OPEN SOURCE SOFTWARE should not be dismissed as a means of securing public sector systems, government IT bosses were told at a conference on Wednesday.
Speaking at the government ICT conference in London, Ian Levy, technical director at the Communication Electronics Security Group (CESG) said local authorities need to realise the organisation supports the deployment of non-proprietary software for security purposes.
He highlighted Bristol City Council as an example of one authority that had gone ahead with this approach, despite having originally believed it was prohibited from buying open source.
"They thought they had to use Novell or Microsoft and the CESG would not have supported its use of open source," Levy said on Tuesday.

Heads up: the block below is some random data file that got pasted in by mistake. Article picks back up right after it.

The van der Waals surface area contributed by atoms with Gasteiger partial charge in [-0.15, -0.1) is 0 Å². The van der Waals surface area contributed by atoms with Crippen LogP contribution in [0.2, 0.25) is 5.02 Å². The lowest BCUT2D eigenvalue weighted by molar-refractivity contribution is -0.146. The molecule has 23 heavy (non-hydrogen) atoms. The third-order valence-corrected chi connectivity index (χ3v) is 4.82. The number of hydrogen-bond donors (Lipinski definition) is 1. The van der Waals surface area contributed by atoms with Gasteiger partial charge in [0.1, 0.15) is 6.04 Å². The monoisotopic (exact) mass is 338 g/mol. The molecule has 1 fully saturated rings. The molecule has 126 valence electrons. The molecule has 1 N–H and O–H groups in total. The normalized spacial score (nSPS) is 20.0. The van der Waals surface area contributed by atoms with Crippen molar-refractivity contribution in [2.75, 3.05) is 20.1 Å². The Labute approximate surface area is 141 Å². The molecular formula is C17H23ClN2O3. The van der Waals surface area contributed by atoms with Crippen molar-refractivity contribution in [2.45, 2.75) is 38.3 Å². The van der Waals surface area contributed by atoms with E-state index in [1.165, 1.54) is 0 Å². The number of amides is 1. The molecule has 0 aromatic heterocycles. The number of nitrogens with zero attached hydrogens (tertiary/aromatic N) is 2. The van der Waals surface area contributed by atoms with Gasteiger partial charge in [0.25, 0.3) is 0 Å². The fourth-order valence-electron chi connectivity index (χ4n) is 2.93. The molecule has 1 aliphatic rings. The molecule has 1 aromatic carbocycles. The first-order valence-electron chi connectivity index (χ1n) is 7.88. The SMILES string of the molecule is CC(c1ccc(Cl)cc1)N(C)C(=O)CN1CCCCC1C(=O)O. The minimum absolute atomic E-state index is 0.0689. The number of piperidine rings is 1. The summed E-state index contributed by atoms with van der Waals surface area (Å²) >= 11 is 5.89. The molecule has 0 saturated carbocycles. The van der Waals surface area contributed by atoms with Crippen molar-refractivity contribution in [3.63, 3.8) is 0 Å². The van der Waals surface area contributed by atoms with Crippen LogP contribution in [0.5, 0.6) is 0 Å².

On that occasion he stepped in to explain to the council there were no barriers in place against buying open source technology.
"Software attracts security threats no matter what it is but the risk depends on how you manage them," Levy said.
"Apache is a great example of good open-source software organisations can use," he added.
Levy said the public sector should wake up to the realities of how open source technology is created to take advantage of its benefits.
He explained that there is a world of difference between large open source communities like the Apache Software Foundation, which have strong development teams behind them, and a developer creating open source software in his living room. Too often public sector officials confuse the two, he added.
In March last year the coalition government promised to commit to open source technology to cut public spending on government ICT where appropriate.
But while the government has claimed it is committed to the use of open source software, uptake of the software in the public sector has so far been slow. µ
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